MLB's most overrated players

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By ANDREW MORRIS
College Contributor Network

After a missed play, a strikeout, or perhaps a home run given up, a familiar chant comes echoing down from the rafters: "OVER-RATED, clap-clap-clap-clap-clap! OVER-RATED, clap-clap-clap-clap-clap!"

Ah, yes. The overrated claim. Used by us all to both start and end intensely passionate arguments. Is it a valid claim? Most likely no. Just take out the first four letters in the word. Only a few people in baseball actually deserve the title because the numbers themselves aren't subjective.

Let's roll 'em out.

Brian McCann – catcher, New York Yankees

The former Atlanta Brave signed a five-year, $85 million contract last year with the Yanks with an option for a sixth year that could make him a triple-digit millionaire. After the first year, he has not been worth any of it. Defensively he's been the same solid player, but he almost hasn't even existed at the plate. Compared to other catchers in the 'bigs, he's last in on-base percentage (.286, wow!) and is near the bottom in batting average (.232). And oh ya, his numbers are worse in the playoffs.

Jacoby Ellsbury – outfielder, New York Yankees

Okay, half the reason why I'm putting Ellsbury down, and the entire reason that I have two Yankees listed, is because... they're Yankees. These guys are close to making the Forbes list and Ellsbury is buying the whole Monopoly board after signing a seven-year deal for $153 million before the season.

Maybe he's one of those "I'm paid, I don't need to play" type of cases. He was just fine with the Red Sox, but this year Ellsbury is not in the top 50 for WAR and is 37th in the AL in batting average. He's definitely not worth dumping out the piggy bank.

Nelson Cruz – outfielder/designated hitter, Baltimore Orioles

NELSON CRUZ FOR AL MVP! Whoa, whoa, whoa. Yes, Cruz has been a home run and RBI machine this year, but those are two stats that are many times overvalued. He doesn't get on base, is in the top 25 in strikeouts, and plays shoddy defense -- those factors are overlooked.

The former Ranger has had a single good year on an Orioles team that is deep at every single position. He could only maybe claim to be the best player on his own team and that says a whole lot.

Brandon Phillips – second basemen, Cincinnati Reds

This one is tough because Phillips had been sidelined for the later parts of the season with a thumb issue. However, if we expand his stats as though finished out the year, then congrats Brandon! You would've had the worst season of your career!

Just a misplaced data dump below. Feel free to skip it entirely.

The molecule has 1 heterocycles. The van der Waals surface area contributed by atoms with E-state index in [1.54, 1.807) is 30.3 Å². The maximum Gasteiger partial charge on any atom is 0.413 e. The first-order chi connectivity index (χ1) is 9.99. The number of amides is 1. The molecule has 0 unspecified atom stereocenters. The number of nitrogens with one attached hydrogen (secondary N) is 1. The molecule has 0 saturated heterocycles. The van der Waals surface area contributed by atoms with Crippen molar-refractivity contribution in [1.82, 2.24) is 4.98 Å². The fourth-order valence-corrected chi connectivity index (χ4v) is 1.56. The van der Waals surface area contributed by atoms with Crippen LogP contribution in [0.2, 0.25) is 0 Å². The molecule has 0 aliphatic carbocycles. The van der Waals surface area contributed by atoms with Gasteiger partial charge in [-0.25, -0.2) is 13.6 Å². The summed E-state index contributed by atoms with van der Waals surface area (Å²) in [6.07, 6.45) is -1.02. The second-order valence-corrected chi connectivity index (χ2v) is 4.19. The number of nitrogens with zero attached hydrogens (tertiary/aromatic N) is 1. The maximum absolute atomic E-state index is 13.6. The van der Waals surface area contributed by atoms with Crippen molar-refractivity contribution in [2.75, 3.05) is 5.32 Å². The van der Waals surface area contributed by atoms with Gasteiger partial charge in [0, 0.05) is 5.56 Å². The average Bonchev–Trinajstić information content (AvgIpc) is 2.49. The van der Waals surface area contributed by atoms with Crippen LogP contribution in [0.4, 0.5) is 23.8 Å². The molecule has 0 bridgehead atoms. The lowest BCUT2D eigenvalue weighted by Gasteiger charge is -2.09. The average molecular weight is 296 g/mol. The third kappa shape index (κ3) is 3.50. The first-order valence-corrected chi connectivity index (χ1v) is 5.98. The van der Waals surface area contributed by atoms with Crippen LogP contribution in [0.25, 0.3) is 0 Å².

He made the All-Star team which makes complete sense because he was going to have the least amount of hits and home runs, most amount of strikeouts, and second-worst on-base percentage in his career. In his defense, at least he plays solid defense.

Dee Gordon – second basemen, Los Angeles Dodgers

Hollywood -- a.k.a. the area where most things are hyped up and baseball in L.A. is no different. With only two World Series titles over almost five decades, everything has to be taken with a grain of salt. Don't get me wrong, Gordon has had a breakout year, but a lot of this has to do with the amount of lights that shine on him. For a guy that isn't power-heavy and leads MLB in steals (64), only 31 walks and an OBP of .326 just doesn't cut it.

Bryce Harper – outfielder, Washington Nationals

I really like Bryce Harper. The way he plays is the way any ballplayer should try to play. Most of his being on this list has to do with the expectations he began with and how he has come up short. He was the next baseball legend before Mike Trout or anyone else stepped in.

To his credit, Harper's defense and arm are top-notch and he did miss a bit more than two months due to injury. But he did have a down year compared to his first two years, and being ranked in a poll taken by MLB players as the most overrated player in the game doesn't exactly confirm that you are Mickey Mantle 2.0.

All these players that I listed fall into two general categories -– players that have failed given their expectations (or salary) and players that just don't quite have the numbers to back up their popularity. Don't get mad at me though, the truth is all in the numbers.


Andrew Morris is a sophomore at Syracuse University. People refer to him in the third person and he has an everlasting love for Orange, Major League Baseball, the St. Louis Cardinals, Oakland A's, Golden State Warriors, and Indianapolis Colts. Follow him on Twitter: @Andrewmo123
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